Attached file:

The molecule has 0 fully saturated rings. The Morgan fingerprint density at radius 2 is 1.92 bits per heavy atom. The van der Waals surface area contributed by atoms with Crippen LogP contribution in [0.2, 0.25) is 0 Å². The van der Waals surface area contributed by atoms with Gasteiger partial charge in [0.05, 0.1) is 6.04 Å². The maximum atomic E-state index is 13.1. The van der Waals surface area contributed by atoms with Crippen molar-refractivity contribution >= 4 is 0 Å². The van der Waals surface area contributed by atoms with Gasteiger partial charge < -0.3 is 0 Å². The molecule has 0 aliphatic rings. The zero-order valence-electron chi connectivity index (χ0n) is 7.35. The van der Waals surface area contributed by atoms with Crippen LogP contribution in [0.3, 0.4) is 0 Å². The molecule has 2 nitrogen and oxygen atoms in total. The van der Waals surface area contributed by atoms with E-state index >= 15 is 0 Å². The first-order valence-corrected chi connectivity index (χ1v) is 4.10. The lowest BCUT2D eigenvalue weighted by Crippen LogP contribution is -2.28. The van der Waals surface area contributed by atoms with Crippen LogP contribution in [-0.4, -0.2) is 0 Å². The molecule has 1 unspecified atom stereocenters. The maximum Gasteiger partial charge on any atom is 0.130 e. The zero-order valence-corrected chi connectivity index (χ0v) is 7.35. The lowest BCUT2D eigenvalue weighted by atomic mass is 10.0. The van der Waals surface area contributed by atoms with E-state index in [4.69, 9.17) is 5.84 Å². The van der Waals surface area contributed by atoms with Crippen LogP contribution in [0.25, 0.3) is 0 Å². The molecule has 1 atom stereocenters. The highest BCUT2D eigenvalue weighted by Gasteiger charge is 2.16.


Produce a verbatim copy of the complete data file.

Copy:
The molecule has 0 fully saturated rings. The Morgan fingerprint density at radius 2 is 1.92 bits per heavy atom. The van der Waals surface area contributed by atoms with Crippen LogP contribution in [0.2, 0.25) is 0 Å². The van der Waals surface area contributed by atoms with Gasteiger partial charge in [0.05, 0.1) is 6.04 Å². The maximum atomic E-state index is 13.1. The van der Waals surface area contributed by atoms with Crippen molar-refractivity contribution >= 4 is 0 Å². The van der Waals surface area contributed by atoms with Gasteiger partial charge < -0.3 is 0 Å². The molecule has 0 aliphatic rings. The zero-order valence-electron chi connectivity index (χ0n) is 7.35. The van der Waals surface area contributed by atoms with Crippen LogP contribution in [0.3, 0.4) is 0 Å². The molecule has 2 nitrogen and oxygen atoms in total. The van der Waals surface area contributed by atoms with E-state index >= 15 is 0 Å². The first-order valence-corrected chi connectivity index (χ1v) is 4.10. The lowest BCUT2D eigenvalue weighted by Crippen LogP contribution is -2.28. The van der Waals surface area contributed by atoms with Crippen LogP contribution in [-0.4, -0.2) is 0 Å². The molecule has 1 unspecified atom stereocenters. The maximum Gasteiger partial charge on any atom is 0.130 e. The zero-order valence-corrected chi connectivity index (χ0v) is 7.35. The lowest BCUT2D eigenvalue weighted by atomic mass is 10.0. The van der Waals surface area contributed by atoms with E-state index in [4.69, 9.17) is 5.84 Å². The van der Waals surface area contributed by atoms with Crippen LogP contribution in [0.25, 0.3) is 0 Å². The molecule has 1 atom stereocenters. The highest BCUT2D eigenvalue weighted by Gasteiger charge is 2.16.